The filament group 14 is next grasped by advancement grippers 32, and released by hold grippers 30. Advancement grippers 32, like hold grippers 30, are movable between the open and closed positions shown in FIGS. 3 and 3a. Advancement grippers 32 are also moveable between a plurality of positions in the vertical plane, e.g., a raised position (shown in FIGS. 1 and 1a) and several lowered positions, by a linear actuator. Preferably, the linear actuator includes a ball carriage 34 driven by an actuator 36 such as a servomotor or stepper motor. To continue feeding the filament group 14 through the device, advancement grippers 32 are next moved, still grasping the group, from the raised position to a lowered position. This feeds the filament group through the bottom guide 38. The bottom guide includes an aperture slightly larger than the diameter of the group, through which the group extends. Bottom guide 38 is movable between a raised, normal position, in which it is out of the way of the cutting device, and a lowered, guide position, in which it guides the filament group during end rounding. The bottom guide 38 is biased, e.g., spring-biased, towards its raised position (FIGS. 1 and 1a), and is pushed towards its lowered position by the driven advancement grippers 32. In its lowered position, bottom guide 38 is positioned at a predetermined height above the end-rounding device, selected to optimize the degree of "splay" of the bristles during end-rounding, as will be discussed below.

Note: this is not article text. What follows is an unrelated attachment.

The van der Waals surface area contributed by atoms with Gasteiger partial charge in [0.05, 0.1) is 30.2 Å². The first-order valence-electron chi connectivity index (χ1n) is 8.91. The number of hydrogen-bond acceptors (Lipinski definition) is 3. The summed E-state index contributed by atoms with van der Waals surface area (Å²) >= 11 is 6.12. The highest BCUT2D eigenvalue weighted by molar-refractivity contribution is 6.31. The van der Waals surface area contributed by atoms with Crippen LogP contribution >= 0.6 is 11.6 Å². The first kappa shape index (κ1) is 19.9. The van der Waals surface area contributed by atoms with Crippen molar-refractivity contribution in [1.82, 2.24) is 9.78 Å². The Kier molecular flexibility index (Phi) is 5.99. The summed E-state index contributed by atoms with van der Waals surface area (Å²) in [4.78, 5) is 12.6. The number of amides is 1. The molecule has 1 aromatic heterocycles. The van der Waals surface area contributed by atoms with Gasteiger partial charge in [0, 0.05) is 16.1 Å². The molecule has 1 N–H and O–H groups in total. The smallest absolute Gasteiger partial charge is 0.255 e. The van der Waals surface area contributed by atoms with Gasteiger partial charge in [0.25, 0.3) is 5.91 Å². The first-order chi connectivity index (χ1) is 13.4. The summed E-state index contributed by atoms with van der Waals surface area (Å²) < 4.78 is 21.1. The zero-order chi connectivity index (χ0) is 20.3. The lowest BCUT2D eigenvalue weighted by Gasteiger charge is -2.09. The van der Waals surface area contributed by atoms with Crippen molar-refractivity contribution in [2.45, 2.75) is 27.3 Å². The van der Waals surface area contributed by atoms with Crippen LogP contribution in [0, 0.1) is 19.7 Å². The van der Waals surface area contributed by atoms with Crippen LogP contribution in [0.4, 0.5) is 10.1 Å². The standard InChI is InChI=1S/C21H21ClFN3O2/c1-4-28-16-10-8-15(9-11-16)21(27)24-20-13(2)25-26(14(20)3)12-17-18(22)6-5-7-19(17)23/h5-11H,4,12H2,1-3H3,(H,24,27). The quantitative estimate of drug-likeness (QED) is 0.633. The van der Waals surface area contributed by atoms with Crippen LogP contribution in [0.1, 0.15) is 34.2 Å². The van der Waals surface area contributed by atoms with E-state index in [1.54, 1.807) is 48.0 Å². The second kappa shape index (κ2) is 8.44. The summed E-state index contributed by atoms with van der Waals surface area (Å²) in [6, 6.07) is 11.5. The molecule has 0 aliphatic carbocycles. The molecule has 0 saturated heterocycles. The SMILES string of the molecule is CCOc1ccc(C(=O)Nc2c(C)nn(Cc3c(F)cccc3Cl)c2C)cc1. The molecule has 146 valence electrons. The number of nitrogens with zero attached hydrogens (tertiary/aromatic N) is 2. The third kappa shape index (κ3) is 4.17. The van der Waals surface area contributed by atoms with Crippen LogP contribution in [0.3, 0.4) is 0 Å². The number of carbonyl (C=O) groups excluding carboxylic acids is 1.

Immediately prior to, or during, the lowering of the filament group by the advancement grippers, belt end-rounder 40 is actuated, i.e., the two motors 44, 46 (FIG. 1) that drive the rotation of the belts of the end-rounder are turned on. It is preferred that the end-rounder be actuated prior to any contact with the filament ends, otherwise the filaments may tend to bend in an undesirable manner, e.g., kink, or to be forced back through the advancement gripper as the actuator advances the ball screw. If desired, the end-rounder may be operated continuously so that it is not necessary to coordinate turning the end-rounder on with lowering of the filament group.
Preferably, the hold gripper 30 is closed prior to engagement of the ends of the filament group with the belt end-rounder, to stabilize the filament group during end-rounding.